Can professionalism be taught during physician training? The evidence is mixed. Didactic presentations alone are recognized as insufficient to adequately teach professionalism [17]. Professional values are less likely to be taught in formal settings compared with informal ones, when attending physicians are present and provide role modeling of professional behaviors [18]. The powerful influence of the “hidden curriculum” may be more impactful than formal teaching [19]. And, regarding assessment, there are gaps between how students self-assess their professional behaviors and how that behavior is assessed by their supervising faculty [20]. A confounding factor may be the potential disconnect between the perceived unprofessinalism of behaviors and participation in those same behaviors.

For the purposes of this project, the authors were interested in the commonly encountered, day-to-day professionalism issues within clinical practice and the influences on physician training which have been frequently characterized as the “hidden” or “informal” curriculum [21, 22]. Cohen suggests professionalism “is a way of acting” [23] or what Williams characterizes as the “humdrum day- in, day- out, everyday work that is the real satisfaction of the practice of medicine [24]”. These issues change with time. Currently, phenomona such as the emergence of social media, duty hour restrictions and electronic medical records pose new challenges to healthcare and definitions and adherence to professionalism. How to identify and understand the professionalism challenges faced by physicians in training should help training institutions set clear expectations regarding professional conduct and provide standards to evaluate resident behavior.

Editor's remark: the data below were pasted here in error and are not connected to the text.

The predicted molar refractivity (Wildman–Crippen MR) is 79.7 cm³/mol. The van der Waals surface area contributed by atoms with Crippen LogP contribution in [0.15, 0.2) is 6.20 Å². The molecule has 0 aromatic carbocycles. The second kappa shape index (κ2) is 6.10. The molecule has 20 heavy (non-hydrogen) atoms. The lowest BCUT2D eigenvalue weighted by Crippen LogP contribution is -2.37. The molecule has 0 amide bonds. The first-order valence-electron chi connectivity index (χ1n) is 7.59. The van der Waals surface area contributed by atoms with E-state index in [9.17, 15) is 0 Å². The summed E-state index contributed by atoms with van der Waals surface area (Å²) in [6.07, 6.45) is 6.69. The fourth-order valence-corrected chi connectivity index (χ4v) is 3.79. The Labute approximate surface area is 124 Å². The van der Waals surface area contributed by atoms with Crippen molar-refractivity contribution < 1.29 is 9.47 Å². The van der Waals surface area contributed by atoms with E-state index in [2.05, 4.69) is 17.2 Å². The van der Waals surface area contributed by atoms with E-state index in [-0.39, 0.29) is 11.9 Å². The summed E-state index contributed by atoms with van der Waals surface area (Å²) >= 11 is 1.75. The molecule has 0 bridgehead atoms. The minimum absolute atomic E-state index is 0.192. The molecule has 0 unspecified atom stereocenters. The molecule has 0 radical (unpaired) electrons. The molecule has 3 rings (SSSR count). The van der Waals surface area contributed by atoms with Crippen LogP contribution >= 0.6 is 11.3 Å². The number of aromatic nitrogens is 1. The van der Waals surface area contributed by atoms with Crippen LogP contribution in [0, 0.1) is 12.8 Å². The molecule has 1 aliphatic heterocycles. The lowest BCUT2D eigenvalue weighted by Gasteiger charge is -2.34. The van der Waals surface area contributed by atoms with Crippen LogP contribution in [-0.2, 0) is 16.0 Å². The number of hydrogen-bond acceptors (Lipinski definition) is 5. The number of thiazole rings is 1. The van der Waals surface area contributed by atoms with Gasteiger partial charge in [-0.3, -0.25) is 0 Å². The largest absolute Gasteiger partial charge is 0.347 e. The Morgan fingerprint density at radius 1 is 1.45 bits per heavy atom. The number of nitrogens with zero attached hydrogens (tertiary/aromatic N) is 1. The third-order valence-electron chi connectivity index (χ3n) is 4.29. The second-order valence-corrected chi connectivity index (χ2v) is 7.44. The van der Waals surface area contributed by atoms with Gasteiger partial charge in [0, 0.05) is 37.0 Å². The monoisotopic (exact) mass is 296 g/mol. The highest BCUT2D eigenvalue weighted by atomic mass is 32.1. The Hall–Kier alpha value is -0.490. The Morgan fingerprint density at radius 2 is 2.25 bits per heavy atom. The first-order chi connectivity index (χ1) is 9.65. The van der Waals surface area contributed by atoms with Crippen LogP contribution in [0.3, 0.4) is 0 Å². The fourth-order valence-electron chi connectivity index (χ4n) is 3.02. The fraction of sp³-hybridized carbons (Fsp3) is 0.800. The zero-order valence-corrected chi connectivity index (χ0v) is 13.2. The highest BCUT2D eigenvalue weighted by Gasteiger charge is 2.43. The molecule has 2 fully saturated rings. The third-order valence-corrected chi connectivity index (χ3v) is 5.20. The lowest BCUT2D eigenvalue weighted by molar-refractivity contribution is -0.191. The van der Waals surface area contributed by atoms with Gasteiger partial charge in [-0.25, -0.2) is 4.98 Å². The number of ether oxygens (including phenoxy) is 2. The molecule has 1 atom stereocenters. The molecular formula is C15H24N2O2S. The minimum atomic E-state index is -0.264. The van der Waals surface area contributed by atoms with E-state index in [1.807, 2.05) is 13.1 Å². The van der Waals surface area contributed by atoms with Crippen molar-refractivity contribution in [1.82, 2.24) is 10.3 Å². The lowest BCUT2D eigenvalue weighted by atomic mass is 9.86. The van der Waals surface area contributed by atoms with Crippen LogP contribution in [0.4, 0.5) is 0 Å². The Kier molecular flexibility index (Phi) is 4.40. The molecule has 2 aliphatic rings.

The goal of this study was to identify entering first year resident physicians’ (PGY1) perspectives on professionalism issues and their own behaviors that may contradict these perceptions. The findings are intended to inform professionalism teaching and assessment practices and to identify contemporary issues which may impact learners. In addition, we explored how the professionalism items varied by PGY1, gender and by institution. Brody School of Medicine at East Carolina University and the Vidant Medical Center are part of a regional health system (Vidant Health) which provides tertiary care, yet emphasizes primary care, comprehensive medical education and community-based health services to a 29-county region in eastern North Carolina. Duke University Hospital is a 924-bed academic tertiary and quaternary care facility located in Durham, North Carolina. Since its establishment in 1930, the hospital has grown from a small regional hospital to an academic medical center.